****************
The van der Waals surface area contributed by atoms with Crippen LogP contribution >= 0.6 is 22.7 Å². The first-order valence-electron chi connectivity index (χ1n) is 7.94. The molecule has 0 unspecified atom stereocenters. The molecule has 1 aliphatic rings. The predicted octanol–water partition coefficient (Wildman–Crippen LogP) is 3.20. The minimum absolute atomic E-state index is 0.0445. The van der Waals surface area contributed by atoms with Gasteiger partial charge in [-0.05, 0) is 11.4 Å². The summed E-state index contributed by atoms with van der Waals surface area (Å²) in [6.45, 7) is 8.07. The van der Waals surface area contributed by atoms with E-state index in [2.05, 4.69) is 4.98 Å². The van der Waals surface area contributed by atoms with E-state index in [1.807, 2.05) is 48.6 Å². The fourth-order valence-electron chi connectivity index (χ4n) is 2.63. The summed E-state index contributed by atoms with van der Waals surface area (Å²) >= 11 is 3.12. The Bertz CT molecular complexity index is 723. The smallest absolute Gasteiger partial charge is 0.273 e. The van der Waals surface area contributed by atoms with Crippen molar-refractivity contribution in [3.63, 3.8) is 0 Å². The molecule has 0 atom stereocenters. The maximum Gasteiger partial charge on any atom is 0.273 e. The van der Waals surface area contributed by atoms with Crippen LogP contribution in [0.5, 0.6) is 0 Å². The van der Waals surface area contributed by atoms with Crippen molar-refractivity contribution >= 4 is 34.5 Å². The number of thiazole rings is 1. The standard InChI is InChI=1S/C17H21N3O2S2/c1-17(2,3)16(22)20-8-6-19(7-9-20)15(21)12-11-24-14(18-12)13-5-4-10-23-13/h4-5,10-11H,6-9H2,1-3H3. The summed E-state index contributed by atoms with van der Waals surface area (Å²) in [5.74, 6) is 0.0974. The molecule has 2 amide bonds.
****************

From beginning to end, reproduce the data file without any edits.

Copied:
The van der Waals surface area contributed by atoms with Crippen LogP contribution >= 0.6 is 22.7 Å². The first-order valence-electron chi connectivity index (χ1n) is 7.94. The molecule has 0 unspecified atom stereocenters. The molecule has 1 aliphatic rings. The predicted octanol–water partition coefficient (Wildman–Crippen LogP) is 3.20. The minimum absolute atomic E-state index is 0.0445. The van der Waals surface area contributed by atoms with Gasteiger partial charge in [-0.05, 0) is 11.4 Å². The summed E-state index contributed by atoms with van der Waals surface area (Å²) in [6.45, 7) is 8.07. The van der Waals surface area contributed by atoms with E-state index in [2.05, 4.69) is 4.98 Å². The van der Waals surface area contributed by atoms with E-state index in [1.807, 2.05) is 48.6 Å². The fourth-order valence-electron chi connectivity index (χ4n) is 2.63. The summed E-state index contributed by atoms with van der Waals surface area (Å²) >= 11 is 3.12. The Bertz CT molecular complexity index is 723. The smallest absolute Gasteiger partial charge is 0.273 e. The van der Waals surface area contributed by atoms with Crippen molar-refractivity contribution in [3.63, 3.8) is 0 Å². The molecule has 0 atom stereocenters. The maximum Gasteiger partial charge on any atom is 0.273 e. The van der Waals surface area contributed by atoms with Crippen LogP contribution in [0.5, 0.6) is 0 Å². The van der Waals surface area contributed by atoms with Crippen molar-refractivity contribution >= 4 is 34.5 Å². The number of thiazole rings is 1. The standard InChI is InChI=1S/C17H21N3O2S2/c1-17(2,3)16(22)20-8-6-19(7-9-20)15(21)12-11-24-14(18-12)13-5-4-10-23-13/h4-5,10-11H,6-9H2,1-3H3. The summed E-state index contributed by atoms with van der Waals surface area (Å²) in [5.74, 6) is 0.0974. The molecule has 2 amide bonds.